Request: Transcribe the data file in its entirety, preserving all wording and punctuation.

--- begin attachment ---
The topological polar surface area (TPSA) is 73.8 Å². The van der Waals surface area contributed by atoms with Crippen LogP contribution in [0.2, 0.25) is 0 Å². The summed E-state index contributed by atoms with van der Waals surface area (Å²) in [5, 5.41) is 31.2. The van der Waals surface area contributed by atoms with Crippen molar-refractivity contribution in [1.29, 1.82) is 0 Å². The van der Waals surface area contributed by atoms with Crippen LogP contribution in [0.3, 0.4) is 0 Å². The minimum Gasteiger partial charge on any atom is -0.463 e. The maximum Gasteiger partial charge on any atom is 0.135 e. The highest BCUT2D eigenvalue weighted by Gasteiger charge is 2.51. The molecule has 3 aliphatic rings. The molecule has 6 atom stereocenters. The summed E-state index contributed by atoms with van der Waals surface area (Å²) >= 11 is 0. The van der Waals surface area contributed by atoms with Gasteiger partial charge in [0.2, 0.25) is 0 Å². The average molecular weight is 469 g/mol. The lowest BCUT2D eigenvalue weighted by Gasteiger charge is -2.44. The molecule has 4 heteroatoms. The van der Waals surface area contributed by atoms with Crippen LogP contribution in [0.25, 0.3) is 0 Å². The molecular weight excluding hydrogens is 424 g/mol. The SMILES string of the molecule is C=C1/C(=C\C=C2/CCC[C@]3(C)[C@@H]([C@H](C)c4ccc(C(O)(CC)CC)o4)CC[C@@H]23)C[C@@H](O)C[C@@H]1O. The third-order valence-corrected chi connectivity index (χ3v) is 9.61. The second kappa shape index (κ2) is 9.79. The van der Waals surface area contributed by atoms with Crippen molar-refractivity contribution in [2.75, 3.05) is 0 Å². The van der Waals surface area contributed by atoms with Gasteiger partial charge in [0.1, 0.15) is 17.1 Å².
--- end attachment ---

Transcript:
The topological polar surface area (TPSA) is 73.8 Å². The van der Waals surface area contributed by atoms with Crippen LogP contribution in [0.2, 0.25) is 0 Å². The summed E-state index contributed by atoms with van der Waals surface area (Å²) in [5, 5.41) is 31.2. The van der Waals surface area contributed by atoms with Crippen molar-refractivity contribution in [1.29, 1.82) is 0 Å². The van der Waals surface area contributed by atoms with Crippen LogP contribution in [0.3, 0.4) is 0 Å². The minimum Gasteiger partial charge on any atom is -0.463 e. The maximum Gasteiger partial charge on any atom is 0.135 e. The highest BCUT2D eigenvalue weighted by Gasteiger charge is 2.51. The molecule has 3 aliphatic rings. The molecule has 6 atom stereocenters. The summed E-state index contributed by atoms with van der Waals surface area (Å²) >= 11 is 0. The van der Waals surface area contributed by atoms with Gasteiger partial charge in [0.2, 0.25) is 0 Å². The average molecular weight is 469 g/mol. The lowest BCUT2D eigenvalue weighted by Gasteiger charge is -2.44. The molecule has 4 heteroatoms. The van der Waals surface area contributed by atoms with Crippen LogP contribution in [0.25, 0.3) is 0 Å². The molecular weight excluding hydrogens is 424 g/mol. The SMILES string of the molecule is C=C1/C(=C\C=C2/CCC[C@]3(C)[C@@H]([C@H](C)c4ccc(C(O)(CC)CC)o4)CC[C@@H]23)C[C@@H](O)C[C@@H]1O. The third-order valence-corrected chi connectivity index (χ3v) is 9.61. The second kappa shape index (κ2) is 9.79. The van der Waals surface area contributed by atoms with Crippen molar-refractivity contribution in [2.75, 3.05) is 0 Å². The van der Waals surface area contributed by atoms with Gasteiger partial charge in [0.1, 0.15) is 17.1 Å².